Le Centre de civilisation française et d’études francophones de l’Université de Varsovie, la Faculté de sciences politiques et d’études internationales de l’Université de Varsovie ainsi que la Faculté de philosophie de l’Université de Varsovie en coopération avec l’École Normale Supérieure rue d’Ulm vous invitent à la rencontre dans le cadre du séminaire d’Actualité critique européenne.
Pierre Bourdieu et la diversité d’Habitus
prof. Miklós Hadas (Université Corvinus de Budapest)
le mardi 25/01/2022
La rencontre, en anglais, se tiendra en ligne : https://us02web.zoom.us/j/9960717351
Veuillez noter que la réunion est enregistrée. L’enregistrement sera utilisé à des fins scientifiques. La participation à la rencontre équivaut à donner son consentement.
The Bourdieusian concept of habitus denotes a system of durable and transposable dispositions which, integrating all past experiences, functions at every moment as a matrix of perceptions, appreciations, and actions, and makes it possible to accomplish infinitely differentiated tasks. The great French sociologist applies four conceptual strategies to capture the relations between changing social structures and dispositions. His first strategy is ignorance: In Distinction he theorises about the change in the social structure but does not link this discussion to changes in habitus. According to the second conceptual strategy (which he develops in Masculine Domination), institutions change, but dispositions remain unchanged. This is the “permanence in change” model. His third strategy is to address the relation between structure and habitus. This is realised through the concepts of hysteresis or the Don Quixote effect. These terms refer to crisis situations where patterns of normal functioning have become dysfunctional because of a lack of consistency between the inherited habitus and the altered constraints and expectations during and after a social transformation. The fourth conceptual strategy is to introduce new terms – such as “primary”, “secondary”, or “cleft habitus” – to identify diverse dispositional patterns. Building on my latest book, I propose that as social structures change, habitus change correspondingly. I intend to offer examples of habitus pluralisation, arguing that this modification of Bourdieu’s thought renders it more suitable for the study of social changes and represents the development of a path that Bourdieu himself had begun to explore in the later stages of his career.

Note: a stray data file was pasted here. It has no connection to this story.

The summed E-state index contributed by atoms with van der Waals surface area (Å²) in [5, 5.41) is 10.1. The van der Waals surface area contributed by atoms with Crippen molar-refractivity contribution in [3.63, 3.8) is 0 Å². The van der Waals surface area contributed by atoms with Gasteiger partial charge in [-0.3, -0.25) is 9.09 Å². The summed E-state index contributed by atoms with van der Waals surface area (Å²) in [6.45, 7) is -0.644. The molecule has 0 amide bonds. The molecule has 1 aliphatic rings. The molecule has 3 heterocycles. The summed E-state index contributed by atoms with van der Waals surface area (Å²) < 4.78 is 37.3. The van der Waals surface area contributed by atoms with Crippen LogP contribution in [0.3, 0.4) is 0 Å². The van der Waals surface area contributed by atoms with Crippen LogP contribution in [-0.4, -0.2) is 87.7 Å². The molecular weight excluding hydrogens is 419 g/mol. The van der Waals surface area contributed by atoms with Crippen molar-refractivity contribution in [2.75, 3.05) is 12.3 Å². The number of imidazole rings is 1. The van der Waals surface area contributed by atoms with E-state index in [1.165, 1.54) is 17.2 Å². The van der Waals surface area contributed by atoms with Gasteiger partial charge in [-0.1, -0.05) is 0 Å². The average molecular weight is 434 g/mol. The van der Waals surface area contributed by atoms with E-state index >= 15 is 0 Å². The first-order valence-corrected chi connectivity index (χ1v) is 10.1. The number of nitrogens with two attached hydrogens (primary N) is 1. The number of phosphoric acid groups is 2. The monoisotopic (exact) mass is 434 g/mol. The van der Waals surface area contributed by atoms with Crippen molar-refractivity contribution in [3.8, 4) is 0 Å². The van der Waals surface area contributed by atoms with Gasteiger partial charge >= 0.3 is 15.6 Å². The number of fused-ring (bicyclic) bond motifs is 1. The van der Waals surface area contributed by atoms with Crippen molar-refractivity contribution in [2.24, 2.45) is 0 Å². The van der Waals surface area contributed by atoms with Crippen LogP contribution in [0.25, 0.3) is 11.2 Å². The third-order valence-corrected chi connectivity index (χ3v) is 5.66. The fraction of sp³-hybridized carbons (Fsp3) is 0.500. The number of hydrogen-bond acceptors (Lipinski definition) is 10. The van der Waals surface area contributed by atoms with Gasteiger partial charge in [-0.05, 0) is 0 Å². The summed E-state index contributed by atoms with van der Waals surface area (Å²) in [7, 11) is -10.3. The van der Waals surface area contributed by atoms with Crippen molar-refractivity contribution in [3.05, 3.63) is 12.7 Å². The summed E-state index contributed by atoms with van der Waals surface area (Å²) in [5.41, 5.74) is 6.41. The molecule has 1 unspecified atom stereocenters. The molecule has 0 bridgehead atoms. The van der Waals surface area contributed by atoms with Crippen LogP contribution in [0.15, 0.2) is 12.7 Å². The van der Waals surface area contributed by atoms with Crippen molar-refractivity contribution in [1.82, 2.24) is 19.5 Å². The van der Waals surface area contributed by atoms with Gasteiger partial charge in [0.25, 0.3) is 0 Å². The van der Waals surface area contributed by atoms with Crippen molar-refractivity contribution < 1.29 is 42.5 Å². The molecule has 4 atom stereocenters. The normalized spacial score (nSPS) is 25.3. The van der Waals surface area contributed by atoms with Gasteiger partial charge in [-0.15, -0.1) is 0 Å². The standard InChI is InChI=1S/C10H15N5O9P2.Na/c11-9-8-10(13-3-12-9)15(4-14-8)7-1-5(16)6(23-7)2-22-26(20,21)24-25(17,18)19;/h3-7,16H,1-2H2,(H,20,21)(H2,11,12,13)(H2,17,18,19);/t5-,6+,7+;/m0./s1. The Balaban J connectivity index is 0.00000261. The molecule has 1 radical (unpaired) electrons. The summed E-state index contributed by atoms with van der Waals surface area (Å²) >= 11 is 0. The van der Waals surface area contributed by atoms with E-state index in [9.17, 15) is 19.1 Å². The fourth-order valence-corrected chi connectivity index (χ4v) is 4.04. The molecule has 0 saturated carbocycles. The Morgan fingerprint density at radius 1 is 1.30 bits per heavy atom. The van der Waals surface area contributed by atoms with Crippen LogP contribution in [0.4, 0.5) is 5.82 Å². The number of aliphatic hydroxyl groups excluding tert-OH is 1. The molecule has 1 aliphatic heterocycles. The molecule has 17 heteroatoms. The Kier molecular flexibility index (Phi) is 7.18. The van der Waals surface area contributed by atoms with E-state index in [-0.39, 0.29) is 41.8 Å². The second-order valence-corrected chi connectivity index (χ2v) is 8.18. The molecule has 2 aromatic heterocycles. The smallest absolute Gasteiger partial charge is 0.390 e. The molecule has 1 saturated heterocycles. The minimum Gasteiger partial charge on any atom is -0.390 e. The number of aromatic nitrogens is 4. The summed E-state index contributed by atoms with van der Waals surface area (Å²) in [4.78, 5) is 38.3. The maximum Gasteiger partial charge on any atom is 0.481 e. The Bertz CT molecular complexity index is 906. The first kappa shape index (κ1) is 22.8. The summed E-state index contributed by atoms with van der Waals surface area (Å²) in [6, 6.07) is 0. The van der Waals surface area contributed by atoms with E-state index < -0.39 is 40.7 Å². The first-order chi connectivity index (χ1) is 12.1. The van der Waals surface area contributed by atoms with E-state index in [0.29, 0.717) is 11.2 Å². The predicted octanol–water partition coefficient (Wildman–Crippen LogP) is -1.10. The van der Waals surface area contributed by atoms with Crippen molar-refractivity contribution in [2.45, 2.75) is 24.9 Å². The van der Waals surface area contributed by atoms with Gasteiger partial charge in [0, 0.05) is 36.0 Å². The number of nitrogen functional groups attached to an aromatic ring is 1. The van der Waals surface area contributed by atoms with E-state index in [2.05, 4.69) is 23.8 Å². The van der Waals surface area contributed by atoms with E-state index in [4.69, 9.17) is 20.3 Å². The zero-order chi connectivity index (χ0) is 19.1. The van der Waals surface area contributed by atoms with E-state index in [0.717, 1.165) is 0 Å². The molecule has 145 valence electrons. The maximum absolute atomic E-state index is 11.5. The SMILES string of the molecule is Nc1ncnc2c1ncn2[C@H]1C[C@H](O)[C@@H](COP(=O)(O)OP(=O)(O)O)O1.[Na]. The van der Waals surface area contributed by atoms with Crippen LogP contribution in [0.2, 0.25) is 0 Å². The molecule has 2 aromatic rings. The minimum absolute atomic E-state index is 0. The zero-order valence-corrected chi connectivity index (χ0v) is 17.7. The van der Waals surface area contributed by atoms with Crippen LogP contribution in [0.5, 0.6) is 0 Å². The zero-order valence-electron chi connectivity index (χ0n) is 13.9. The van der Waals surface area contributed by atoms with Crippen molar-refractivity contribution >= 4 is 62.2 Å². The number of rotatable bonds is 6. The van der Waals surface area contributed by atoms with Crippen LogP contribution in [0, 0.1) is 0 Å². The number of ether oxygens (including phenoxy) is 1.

Miklós Hadas, a student of Pierre Bourdieu, is professor of sociology, former head of the Culture and Communication Doctoral School and founder and co-director of the Centre for Gender and Culture at Corvinus University of Budapest, Hungary. He is also member of the sociological committee of the Hungarian Academy of Sciences. From 1990-2002 he was the founding editor-in-chief of Replika, a leading Hungarian journal of social sciences. Actually, he is member of the advisory board of NORMA (International Journal for Masculinity Studies). He is author of numerous articles on gender and masculinity and of A modern férfi születése (The Birth of Modern Man, 2003). This book was awarded the Polanyi Prize by the Hungarian Sociological Association for the best sociological book to be published that year. His articles have appeared in journals such as The Anthropological Forum, Actes de la recherce des sciences sociales, The Journal of Social History, History of Education, The American Sociologist, International Journal of the History of Sport, Sports Historian, Masculinity and Social Change, Historical Sociology, Historical Social Research. His latest book on Pierre Bourdieu was published recently: https://www.routledge.com/Outlines-of-a-Theory-of-Plural-Habitus-Bourdieu-Revisited/Hadas/p/book/9781032017051